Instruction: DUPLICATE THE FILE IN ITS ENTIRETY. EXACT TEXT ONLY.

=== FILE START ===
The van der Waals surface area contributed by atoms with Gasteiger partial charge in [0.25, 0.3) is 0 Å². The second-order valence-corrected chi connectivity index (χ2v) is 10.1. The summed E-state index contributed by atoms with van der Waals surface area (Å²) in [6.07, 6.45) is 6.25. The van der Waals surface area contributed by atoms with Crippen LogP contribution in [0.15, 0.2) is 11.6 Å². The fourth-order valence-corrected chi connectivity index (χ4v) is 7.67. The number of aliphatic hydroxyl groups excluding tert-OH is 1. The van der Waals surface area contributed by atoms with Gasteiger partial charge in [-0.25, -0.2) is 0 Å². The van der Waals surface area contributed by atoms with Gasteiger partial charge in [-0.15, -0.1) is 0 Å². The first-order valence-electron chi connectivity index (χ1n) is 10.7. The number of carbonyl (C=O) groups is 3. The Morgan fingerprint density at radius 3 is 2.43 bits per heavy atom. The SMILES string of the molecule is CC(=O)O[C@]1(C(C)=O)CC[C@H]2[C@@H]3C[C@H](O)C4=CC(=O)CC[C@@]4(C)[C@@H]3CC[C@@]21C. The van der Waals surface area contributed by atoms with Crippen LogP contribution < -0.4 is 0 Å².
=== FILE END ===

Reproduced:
The van der Waals surface area contributed by atoms with Gasteiger partial charge in [0.25, 0.3) is 0 Å². The second-order valence-corrected chi connectivity index (χ2v) is 10.1. The summed E-state index contributed by atoms with van der Waals surface area (Å²) in [6.07, 6.45) is 6.25. The van der Waals surface area contributed by atoms with Crippen LogP contribution in [0.15, 0.2) is 11.6 Å². The fourth-order valence-corrected chi connectivity index (χ4v) is 7.67. The number of aliphatic hydroxyl groups excluding tert-OH is 1. The van der Waals surface area contributed by atoms with Gasteiger partial charge in [-0.25, -0.2) is 0 Å². The van der Waals surface area contributed by atoms with Gasteiger partial charge in [-0.15, -0.1) is 0 Å². The first-order valence-electron chi connectivity index (χ1n) is 10.7. The number of carbonyl (C=O) groups is 3. The Morgan fingerprint density at radius 3 is 2.43 bits per heavy atom. The SMILES string of the molecule is CC(=O)O[C@]1(C(C)=O)CC[C@H]2[C@@H]3C[C@H](O)C4=CC(=O)CC[C@@]4(C)[C@@H]3CC[C@@]21C. The van der Waals surface area contributed by atoms with Crippen LogP contribution < -0.4 is 0 Å².